As described above, instead of the drive device 15 in FIG. 1, it is possible to use a drive device 15a, which includes the on-speed reducing unit 13a illustrated in FIG. 6 instead of the on-speed reducing unit 13 illustrated in FIG. 1. With the configuration illustrated in FIG. 6, the coil L can be eliminated from the configuration example in FIG. 1; therefore, when the drive device is packaged, it is possible to reduce its size.

Next, an explanation will be given for a case of turn-off. Ringing caused by the LC resonance due to the equivalent capacitance of the switching element 3 occurs also at the time of turn-off. However, the amount of ringing is small compared with that at the time of turn-on. The amount of ringing is different from that at the time of turn-on because a diode is connected in anti-parallel with the switching element 3. The LC resonance generated between the switching element 3 and the reverse-blocking diode 4 is only in the direction from the anti-parallel diode of the switching element 3, the reverse-blocking diode 4, and the smoothing capacitor 5 even if the switching element 3 is turned off; however, a current path is formed and thus a damping effect due to charging to the smoothing capacitor 5 occurs.

Furthermore, because the LC resonance is due to the equivalent capacitance of the switching element 3 and the reverse-blocking diode 4, when charge is drawn (sucked) from the gate of the switching element 3, charge is also drawn from the equivalent capacitance at the same time. Because of this, when a wide bandgap semiconductor is used, the drive device 15 is required to have a higher current capacity at the time of turn-off than that at the time of turn-on. In the present embodiment, a turn-off operation is performed by further using the off-speed improving unit 14, which draws charge from the switching element 3 at a high speed; therefore, charge that must be a generating source of ringing due to the LC resonance is drawn from the equivalent capacitance of the switching element, thereby suppressing ringing.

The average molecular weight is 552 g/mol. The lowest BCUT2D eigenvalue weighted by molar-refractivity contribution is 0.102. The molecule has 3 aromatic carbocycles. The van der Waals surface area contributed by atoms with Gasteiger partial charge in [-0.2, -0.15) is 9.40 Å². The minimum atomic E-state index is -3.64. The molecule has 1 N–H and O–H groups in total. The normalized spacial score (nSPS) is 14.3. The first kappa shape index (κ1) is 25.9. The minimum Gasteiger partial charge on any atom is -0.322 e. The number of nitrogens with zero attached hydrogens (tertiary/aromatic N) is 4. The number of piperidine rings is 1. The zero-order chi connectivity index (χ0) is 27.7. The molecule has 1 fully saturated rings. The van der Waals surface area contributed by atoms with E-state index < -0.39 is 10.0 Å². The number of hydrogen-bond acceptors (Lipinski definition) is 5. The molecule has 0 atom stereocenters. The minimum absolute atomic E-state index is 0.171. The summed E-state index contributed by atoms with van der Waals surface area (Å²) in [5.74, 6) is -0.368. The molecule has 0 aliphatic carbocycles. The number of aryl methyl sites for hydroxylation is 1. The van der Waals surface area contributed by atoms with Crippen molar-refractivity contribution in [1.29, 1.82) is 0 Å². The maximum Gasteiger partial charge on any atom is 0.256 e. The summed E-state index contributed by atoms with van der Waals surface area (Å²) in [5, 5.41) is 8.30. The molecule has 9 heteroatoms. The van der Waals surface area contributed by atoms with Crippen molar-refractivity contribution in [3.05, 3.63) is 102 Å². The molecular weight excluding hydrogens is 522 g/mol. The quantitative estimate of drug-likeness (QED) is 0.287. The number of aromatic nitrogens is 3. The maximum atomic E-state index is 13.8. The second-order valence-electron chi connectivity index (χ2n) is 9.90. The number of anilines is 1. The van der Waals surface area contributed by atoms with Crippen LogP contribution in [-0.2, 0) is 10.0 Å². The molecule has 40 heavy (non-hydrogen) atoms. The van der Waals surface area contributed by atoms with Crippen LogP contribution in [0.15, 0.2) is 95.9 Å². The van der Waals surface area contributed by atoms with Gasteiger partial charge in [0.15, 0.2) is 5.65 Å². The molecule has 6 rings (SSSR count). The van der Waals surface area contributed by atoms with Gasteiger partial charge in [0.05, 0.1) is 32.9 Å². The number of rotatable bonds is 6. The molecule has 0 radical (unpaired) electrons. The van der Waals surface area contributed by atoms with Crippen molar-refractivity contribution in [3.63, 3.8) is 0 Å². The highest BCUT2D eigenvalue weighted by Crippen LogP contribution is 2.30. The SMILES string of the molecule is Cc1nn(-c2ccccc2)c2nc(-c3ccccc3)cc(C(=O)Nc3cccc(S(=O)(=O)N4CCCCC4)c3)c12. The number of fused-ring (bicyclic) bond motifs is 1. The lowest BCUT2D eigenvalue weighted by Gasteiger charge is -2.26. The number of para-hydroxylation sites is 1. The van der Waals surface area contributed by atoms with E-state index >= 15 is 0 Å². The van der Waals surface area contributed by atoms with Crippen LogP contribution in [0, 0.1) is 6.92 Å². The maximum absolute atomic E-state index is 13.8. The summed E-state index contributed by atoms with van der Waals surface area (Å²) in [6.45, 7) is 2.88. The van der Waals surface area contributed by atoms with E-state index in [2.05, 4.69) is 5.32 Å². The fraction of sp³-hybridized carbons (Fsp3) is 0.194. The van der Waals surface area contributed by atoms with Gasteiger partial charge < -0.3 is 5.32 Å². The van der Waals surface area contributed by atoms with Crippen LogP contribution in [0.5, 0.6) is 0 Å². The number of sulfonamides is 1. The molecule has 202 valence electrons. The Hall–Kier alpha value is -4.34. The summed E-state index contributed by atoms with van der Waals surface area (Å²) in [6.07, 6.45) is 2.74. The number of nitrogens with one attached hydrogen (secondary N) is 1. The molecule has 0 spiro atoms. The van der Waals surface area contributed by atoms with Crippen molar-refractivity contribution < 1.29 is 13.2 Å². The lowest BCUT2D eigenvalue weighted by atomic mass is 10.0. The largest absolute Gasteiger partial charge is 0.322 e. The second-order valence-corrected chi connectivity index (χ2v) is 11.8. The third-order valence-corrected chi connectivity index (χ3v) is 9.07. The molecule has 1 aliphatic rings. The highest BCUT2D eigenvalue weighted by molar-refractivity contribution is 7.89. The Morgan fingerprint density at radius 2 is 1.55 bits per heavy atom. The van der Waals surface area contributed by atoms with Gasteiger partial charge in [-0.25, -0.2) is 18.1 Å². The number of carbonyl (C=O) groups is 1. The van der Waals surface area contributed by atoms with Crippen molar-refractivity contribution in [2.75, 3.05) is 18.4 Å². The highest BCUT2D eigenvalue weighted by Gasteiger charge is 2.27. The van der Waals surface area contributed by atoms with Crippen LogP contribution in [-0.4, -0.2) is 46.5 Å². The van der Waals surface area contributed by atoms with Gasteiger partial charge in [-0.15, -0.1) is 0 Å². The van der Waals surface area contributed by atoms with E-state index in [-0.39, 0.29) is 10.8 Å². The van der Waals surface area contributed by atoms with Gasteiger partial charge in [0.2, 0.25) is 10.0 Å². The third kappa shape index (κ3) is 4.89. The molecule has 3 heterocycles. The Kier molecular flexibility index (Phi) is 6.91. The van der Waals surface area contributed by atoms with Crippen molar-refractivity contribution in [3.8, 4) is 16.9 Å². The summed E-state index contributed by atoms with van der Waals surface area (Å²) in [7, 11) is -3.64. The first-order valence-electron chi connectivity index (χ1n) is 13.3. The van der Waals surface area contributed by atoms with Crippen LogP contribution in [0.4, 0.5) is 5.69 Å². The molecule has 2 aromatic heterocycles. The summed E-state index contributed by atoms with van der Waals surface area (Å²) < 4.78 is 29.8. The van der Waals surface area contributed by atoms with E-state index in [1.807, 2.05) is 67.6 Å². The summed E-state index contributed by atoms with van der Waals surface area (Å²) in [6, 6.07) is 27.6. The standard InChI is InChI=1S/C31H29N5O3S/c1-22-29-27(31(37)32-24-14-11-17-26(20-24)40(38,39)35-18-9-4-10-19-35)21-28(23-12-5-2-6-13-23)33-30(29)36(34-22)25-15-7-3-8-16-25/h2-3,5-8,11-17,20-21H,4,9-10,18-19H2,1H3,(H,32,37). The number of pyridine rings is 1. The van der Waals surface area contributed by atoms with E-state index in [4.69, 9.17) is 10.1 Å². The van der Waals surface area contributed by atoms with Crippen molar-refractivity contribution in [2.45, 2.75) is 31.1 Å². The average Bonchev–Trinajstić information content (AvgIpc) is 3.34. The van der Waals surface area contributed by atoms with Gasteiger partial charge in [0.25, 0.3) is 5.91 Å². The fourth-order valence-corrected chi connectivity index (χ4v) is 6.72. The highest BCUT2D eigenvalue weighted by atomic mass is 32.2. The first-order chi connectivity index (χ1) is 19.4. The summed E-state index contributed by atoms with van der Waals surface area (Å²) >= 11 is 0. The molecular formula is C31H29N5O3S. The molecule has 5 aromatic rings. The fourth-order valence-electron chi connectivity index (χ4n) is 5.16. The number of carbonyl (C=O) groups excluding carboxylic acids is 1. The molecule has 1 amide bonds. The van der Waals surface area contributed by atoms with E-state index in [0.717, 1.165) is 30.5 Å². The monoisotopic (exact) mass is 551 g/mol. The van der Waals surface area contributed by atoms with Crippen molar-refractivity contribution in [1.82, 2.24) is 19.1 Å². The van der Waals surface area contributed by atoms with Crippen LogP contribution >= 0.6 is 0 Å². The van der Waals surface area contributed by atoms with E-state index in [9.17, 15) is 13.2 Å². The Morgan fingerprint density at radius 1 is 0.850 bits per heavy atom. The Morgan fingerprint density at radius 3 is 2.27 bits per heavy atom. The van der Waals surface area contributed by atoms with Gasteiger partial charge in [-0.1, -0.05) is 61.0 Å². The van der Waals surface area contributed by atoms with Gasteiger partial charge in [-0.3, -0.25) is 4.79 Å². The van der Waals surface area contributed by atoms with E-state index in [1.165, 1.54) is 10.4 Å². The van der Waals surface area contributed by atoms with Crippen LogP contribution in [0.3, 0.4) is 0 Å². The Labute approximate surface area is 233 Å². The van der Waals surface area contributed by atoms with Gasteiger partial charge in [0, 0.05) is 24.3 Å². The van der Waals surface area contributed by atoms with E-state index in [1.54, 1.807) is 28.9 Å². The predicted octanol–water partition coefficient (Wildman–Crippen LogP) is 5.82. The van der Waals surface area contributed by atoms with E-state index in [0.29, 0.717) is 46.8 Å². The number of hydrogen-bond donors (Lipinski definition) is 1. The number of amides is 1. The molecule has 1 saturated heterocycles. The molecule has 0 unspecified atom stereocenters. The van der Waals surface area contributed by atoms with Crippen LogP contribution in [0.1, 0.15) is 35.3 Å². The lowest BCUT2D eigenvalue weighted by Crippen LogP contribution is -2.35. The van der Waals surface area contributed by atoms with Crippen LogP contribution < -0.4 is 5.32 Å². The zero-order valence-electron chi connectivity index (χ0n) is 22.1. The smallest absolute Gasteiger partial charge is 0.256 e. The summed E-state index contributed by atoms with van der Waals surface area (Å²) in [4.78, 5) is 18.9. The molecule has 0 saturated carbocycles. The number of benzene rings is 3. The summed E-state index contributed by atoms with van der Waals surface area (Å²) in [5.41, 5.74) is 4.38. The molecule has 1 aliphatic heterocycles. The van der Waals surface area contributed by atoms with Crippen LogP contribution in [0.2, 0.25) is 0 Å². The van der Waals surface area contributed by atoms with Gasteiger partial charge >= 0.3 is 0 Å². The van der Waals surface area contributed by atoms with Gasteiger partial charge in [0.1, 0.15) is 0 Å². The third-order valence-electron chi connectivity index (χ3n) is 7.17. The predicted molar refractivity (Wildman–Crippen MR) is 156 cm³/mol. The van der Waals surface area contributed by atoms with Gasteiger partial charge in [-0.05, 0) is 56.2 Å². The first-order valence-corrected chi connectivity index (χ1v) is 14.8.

Accordingly, at the time of turn-off, it is different from the time of turn-on in that it is necessary to provide a drive device that is fast and has a charge drawing capability higher than that at the time turn-on. Therefore, the drive device 15 in FIG. 1 includes the off-speed improving unit 14 that improves the off-speed. The off-speed improving unit 14 in FIG. 1 forms a circuit that draws charge at a high speed by using, for example, a PNP transistor. Accordingly, the off-speed improving unit 14 can achieve a reduction of the switching loss and a reduction of the noise due to ringing at the same time. In the case of such a circuit configuration, the PNP transistor of the off-speed improving unit 14 is connected in parallel with the PNP transistor of the gate driving unit 12 only at the time of turn-off at which charge is drawn as illustrated in FIG. 4; therefore, the switching element current is sharply reduced at the time of turn-off.